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Old Jun 28, 2007, 4:07 AM   #1
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Completed in 135 AD this edfice was intendedtocommemoratea highly literate person, Celsus Polemeanus, the Roman Consul andthe General Governor of the Province of Asia!, by his son Julius Aquila.

Beneath the ground floor, Celsuswas buried inside a marble tomb, and at the facade you can see the statues symbolizing wisdom (Sophia), knowledge (Episteme), intelligence (Ennoia) and virtue (Arete) attributed to him, to last forever...

Recently ,a play by Sophocles, Electrahas beenperformed here within the programme of (annual)International Izmir Festival. A decent activity to continue the convention, I guess...

Btw,the great composer Mikis Theodarakis and his orchestraare expected on the 12nd of July toperform his divine music in the Ancient Theater which is nearby, featuring the very festival I mentioned... hint hint ; )

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Old Jun 28, 2007, 4:09 AM   #2
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Old Jun 28, 2007, 4:11 AM   #3
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Old Jun 28, 2007, 4:43 AM   #4
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Here are two images of the great theater nearb the library. Dating back to the 3rd century BC, and then renovated by the Romans, it hasa capacity of 25.000 seats. It is still active. I last wentfor a concert of Joan Baez there: )

The 5-6m. width road you see infront of the theateris the Arcadian Street (which once flanked by the arcades against strong sunligh and the rain) wasleading to the harbour...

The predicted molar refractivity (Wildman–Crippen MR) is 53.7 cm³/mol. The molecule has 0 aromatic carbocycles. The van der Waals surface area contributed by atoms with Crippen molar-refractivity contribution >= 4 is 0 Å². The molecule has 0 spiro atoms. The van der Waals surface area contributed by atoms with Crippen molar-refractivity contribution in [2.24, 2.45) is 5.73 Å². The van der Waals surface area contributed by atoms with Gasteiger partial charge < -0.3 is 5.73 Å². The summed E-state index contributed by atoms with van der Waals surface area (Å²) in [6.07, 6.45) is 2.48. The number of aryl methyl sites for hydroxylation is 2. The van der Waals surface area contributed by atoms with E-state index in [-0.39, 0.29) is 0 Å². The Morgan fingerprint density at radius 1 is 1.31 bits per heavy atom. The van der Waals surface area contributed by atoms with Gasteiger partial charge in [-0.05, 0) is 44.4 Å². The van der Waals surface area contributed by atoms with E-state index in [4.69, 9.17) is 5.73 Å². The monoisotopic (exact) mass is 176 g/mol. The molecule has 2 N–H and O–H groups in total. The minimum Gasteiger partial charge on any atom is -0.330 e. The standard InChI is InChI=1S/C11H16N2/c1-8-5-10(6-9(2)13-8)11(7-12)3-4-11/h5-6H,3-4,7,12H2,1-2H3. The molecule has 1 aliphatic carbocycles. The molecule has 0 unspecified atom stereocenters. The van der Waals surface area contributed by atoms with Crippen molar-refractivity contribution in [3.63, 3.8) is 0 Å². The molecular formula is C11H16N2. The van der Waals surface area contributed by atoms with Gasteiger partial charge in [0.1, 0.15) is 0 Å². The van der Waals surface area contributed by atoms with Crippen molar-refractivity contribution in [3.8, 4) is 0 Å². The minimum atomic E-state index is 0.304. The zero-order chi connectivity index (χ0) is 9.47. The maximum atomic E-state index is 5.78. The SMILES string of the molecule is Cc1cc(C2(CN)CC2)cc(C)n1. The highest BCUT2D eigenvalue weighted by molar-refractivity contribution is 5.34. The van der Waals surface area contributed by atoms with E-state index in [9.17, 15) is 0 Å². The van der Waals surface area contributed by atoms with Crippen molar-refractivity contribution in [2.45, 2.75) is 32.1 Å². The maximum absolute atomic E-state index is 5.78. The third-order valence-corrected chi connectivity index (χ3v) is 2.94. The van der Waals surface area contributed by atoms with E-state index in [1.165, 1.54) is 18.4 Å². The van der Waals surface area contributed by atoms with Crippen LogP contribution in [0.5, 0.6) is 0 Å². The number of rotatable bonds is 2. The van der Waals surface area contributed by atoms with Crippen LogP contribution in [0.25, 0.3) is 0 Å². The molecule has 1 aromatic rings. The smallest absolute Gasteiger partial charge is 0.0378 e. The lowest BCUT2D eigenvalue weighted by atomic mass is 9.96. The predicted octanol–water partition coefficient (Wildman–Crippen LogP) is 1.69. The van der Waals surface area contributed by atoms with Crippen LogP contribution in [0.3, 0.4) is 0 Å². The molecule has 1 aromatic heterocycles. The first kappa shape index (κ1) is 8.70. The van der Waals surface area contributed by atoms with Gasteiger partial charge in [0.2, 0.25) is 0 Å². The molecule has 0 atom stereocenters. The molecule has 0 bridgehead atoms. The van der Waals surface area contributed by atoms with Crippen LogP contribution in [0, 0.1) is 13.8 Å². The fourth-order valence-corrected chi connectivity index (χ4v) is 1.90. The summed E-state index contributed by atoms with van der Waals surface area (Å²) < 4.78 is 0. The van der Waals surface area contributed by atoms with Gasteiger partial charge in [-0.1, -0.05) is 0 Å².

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Old Jun 28, 2007, 4:44 AM   #5
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Old Jun 28, 2007, 5:54 AM   #6
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Very facinating shots of one of the largest libraries of the ancient world, hey it would probably be really neat to go and study there and yes Mikis theodorakis is a great composer, but you know i saw him on a talk show here the other day and he's really starting to age;( but anyway really nice job there
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Old Jun 28, 2007, 7:13 AM   #7
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Quote:
Very facinating shots of one of the largest libraries of the ancient world..
Hercules, thanks for your appreciation... You're right!As a matter of fact, the first two greatest libraries of the ancient world were those of Alexandria and Pergamon (which is now a town of Izmir as with Ephesus),and the only librariy to follow thatof the Pergamon was that of Ephesus.

Btw, your will to study here is so true!!, since,quite naturally, such libraries were also the centers for the renowned scholars of their times to spend a considerabledeal of their lives..
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Mikis theodorakis is a great composer, but you know i saw him on a talk show here the other day and he's really starting to age.
Yes, this concert will take place as long as his health permits...


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Old Jun 28, 2007, 8:43 AM   #8
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Wow a fabulous set of shots,crikey, I think in the 3rd c bc we were still in mud huts!
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Old Jun 28, 2007, 9:27 AM   #9
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bill43210 wrote:
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crikey, I think in the 3rd c bc we were still in mud huts!
Do you know what a thatched roof is?

Here's an example:



You're still in mud huts! And you charge a premium for the privilege! :lol:

Great shots, btw. Too bad about having all the people wandering about, but it would probably take a lot of time and effort to Photoshop them all out.
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Old Jun 28, 2007, 9:54 AM   #10
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Fabulous scenes, a tourist and photographers haven,

by the way the 12th of July is also very musical here as well

withumteen bands of the marching kind out and about that day :-)

..........................musket
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